|Topic Review (Newest First)|
|01-05-2009 10:51 AM|
Thanks everyone! I got a new boot/binding set up last year (Solomon)and they definitely helped a ton. The original set-up was a horrific step-in binding/hard boot combo that gave me the worst toe cramps ever!
I think I'm going to get the new board. Like SpringheelJack said, it was not taken care of at all over the 10 years, so the tune-up would probably cost more than I want to spend on such an old board.
|01-04-2009 09:53 PM|
|jmacphee9||i tend to like a shorter board as well. im 5'7 165 i ride a 154 for my all mountain deck and i like it..a womens board would be ideal, they have softer flexes and whatnot, and you can get a real good board for cheap if you look around especially for a womens board.|
|01-04-2009 09:30 PM|
I don't know any good women's boards, but I can say that if you're willing to spend the money, then a new board will definitely make it easier to learn and help your riding. There's been a lot of 'advances' in snowboard the last ten years, not to mention that a ten year old board that you probably didn't stow away very carefully is probably the worse for wear for it. And at your weight I would probably go a few cms shorter, I ride a 157 as a 160 lbs male, and I could stand to shave a few cms off. 153 or so should be a good length. Look at last season's boards, and you'll save a lot of money.
But I second the above post on getting boots first. Go to a shop and try on every boot in sight until they kick you out. Whatever fits best, get it. You want a boot that's as tight as possible without being uncomfortable.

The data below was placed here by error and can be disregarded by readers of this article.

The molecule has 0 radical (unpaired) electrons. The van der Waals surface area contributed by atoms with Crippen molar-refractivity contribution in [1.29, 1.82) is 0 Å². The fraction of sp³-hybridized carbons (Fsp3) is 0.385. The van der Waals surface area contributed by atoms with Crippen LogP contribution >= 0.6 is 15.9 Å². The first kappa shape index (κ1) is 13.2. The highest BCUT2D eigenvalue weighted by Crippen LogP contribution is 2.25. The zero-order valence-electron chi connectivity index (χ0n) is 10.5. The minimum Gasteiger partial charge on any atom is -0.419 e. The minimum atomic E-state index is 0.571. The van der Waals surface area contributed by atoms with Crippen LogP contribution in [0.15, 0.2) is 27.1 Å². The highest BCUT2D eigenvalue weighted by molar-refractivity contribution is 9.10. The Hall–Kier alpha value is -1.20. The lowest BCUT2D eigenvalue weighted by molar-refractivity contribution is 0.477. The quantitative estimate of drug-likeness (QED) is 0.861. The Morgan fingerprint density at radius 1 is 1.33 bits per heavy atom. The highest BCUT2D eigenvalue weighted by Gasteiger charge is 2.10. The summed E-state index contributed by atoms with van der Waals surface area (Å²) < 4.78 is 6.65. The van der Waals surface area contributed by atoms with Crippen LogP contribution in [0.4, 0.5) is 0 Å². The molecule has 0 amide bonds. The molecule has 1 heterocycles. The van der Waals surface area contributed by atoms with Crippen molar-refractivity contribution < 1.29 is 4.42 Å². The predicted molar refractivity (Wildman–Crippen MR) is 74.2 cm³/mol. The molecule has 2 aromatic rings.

|01-04-2009 09:21 PM|
|JRD||I think your board is a good length. Im 160lbs and ride a 154. But a 157 isnt too bad. What I have noticed, (and Im no expert) but boots and bindings made the biggest impact on my riding performance. At a level of expierence such as you and me, we won't really notice a drastic change in rideability from what board we use until we get some more mountain time. I rode my friends Burton Royale and my K2 Union back to back and noticed no difference in my performance, where a more skilled rider would notice. Keep the board for a bit longer and maybe use that money to get you some boots that fit you good if you dont already have a pair. Thats my .02 But like I said Im new to this sport too. Just giving you the same advice people have given me and from what I've noticed in the little time I have been riding.|
|01-04-2009 08:38 PM|
Replace my '98 board?
So here is my dilemma...
I have a 1998 K2 Comet (157) that I've used maybe a total of 10 times over the many years. I've now committed to go often and get good at this (live in CO, have season pass, going about weekly this season). I'm at the carving on greens and slowly linking my turns on easier blues level of boarding.
Would a new board make it easier/better/more fun? $ isn't really an issue, but I'd rather not spend it if this good ol' board will suffice for a few more seasons...
If I should get one, what would be a good one? Is the 157 too long for me? I doubt I'll be getting into any park stuff this season, but I may want to try it eventually. I'm female, 5'8" 140lbs, will be riding mainly powder/packed powder with occasional ice around here
Would love any advice! Thanks!